The participants are children and adults who suffer from any physical or mental disability, which, sadly, causes them to be excluded from conventional baseball leagues. The first Miracle League field opened in Conyers, Georgia, in April 2000. Word spread and, by 2002, fields opened in South Carolina, Alabama, West Virginia, Illinois and California. There are presently 350-plus Miracle League organizations across the country, including Puerto Rico and Canada, while serving 450,000-plus children and adults.

Zimmer, vice president of the office of the chairman of Delaware North, proudly calls the Miracle League of WNY “a great organization.”

“This is not a hard group to love,” he said. “What Scott and his team are doing is just incredible because they are making such a difference in these families’ lives. I am so proud to be a part of it.”

Zimmer has been impressed with the Miracle League’s “openness of allowing everyone who wants to be a kid to come out and play baseball. Some of our players just do not get the same opportunity as others in life. This is one way for them to be happy and to be with others they love while playing baseball on this amazing field.”

McManigle, who has been involved with the Miracle League of WNY since its inception through the Buffalo Sabres Alumni, has been its executive director since 2013.

“I tell everyone that our players and their families do more for me than I do for them,” he said while dodging rain drops on opening day. “This is my blood pressure medication. This is reality. When I come to this field, this is my safe place.”

“For me, this is what makes the world go round,” explained McManigle, who said after opening day the field is used during the day and evenings through the summer by many local agencies such as People Inc. and Autism Services.

“This is where our players get to define the word ‘normal,’ ” he explained. “We are their guests.

“Miracle,” he added, “is such a tough definition because most believe miracles are out of the realm of the unknown – something special. This is normal for these players, but most people do not get to see this part of it unless it is your family.

“If you come out here and watch a game, it is just our players having fun. There is no drama. No advertising on the outfield fence. Just kids playing a game they have watched and seen others playing, and now they can do it – regardless of their condition.”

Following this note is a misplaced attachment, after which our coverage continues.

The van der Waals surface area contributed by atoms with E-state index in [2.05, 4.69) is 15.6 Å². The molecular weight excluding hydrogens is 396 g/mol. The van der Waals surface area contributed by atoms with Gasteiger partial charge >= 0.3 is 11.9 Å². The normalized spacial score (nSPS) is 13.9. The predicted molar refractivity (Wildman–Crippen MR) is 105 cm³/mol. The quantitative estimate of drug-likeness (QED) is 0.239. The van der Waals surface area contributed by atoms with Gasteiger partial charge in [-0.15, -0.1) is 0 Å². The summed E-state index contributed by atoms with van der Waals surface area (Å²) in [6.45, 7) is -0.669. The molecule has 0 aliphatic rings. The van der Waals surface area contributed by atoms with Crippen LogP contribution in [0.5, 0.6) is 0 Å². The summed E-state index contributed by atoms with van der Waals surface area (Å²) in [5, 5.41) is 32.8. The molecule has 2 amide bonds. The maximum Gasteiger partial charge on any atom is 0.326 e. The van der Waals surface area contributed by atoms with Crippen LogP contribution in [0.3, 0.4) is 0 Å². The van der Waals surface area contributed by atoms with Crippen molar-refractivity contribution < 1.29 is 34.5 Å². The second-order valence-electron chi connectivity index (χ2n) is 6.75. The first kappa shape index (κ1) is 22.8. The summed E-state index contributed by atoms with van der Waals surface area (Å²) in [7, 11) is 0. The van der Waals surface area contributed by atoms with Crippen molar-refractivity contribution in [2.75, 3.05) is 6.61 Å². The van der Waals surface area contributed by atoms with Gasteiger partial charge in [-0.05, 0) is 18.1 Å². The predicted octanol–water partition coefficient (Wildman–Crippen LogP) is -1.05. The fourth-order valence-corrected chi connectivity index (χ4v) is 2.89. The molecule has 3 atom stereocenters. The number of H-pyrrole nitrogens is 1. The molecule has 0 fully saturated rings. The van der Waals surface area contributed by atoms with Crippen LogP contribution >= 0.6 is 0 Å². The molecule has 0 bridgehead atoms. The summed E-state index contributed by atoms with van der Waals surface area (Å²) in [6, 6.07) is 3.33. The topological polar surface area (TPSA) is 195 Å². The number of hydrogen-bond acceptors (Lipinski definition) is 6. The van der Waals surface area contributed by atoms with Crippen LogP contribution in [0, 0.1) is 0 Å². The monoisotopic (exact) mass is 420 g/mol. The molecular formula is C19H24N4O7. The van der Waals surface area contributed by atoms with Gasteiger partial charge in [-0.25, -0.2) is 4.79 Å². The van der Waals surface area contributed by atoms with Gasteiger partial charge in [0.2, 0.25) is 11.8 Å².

Russell J. Salvatore, left, and Mark Jerge of Russell’s Steaks Chops & More.


What also makes the Miracle League so special for the participants is public address announcer Eric Volk, who not only enthusiastically introduces each player, but then launches into a play-by-play description of each at bat. He truly helps make it a special experience for these players.

McManigle said he is excited about this year because the league is finally getting the opportunity to spend a $1.1 million grant from Erie County through its former legislator, Kevin Hardwick.

“We fought hard to get this money and, through the hard work of (Town Supervisor) Pete Marston and (Town Assistant Civil Engineer) Lynn Dingey, we have it and we are now positioned to make much-needed improvements,” he said.

The highlight of the expenditure will be a video scoreboard they hope to have operating by the end of the summer. In addition to showing the players at bat and in the field, it will be used for movie nights. Grand Island youth baseball teams will be invited to watch movies and interact with the Miracle League players. They also plan to finally resurface the unique field and playground surfaces.

Also on the drawing board is a splash pad beyond the left field fence but, because of recent vandalism on the field, playground and signs, McManigle said funds must be spent soon on installing 12-foot-high netting around the entire field to prevent anyone from jumping onto the field. They will also invest in security cameras so they can catch these inconsiderate vandals. He said this is at least the third act of vandalism in the past few years.

Who in their right mind would stoop so low as to vandalize the Miracle League’s field and complex? It is unconscionable and, if these vandals have a heart, maybe would think about what they did and visit the Miracle League website at https://www.miracleleaguewny.org and make an anonymous donation so the league can start building the highly anticipated splash pad.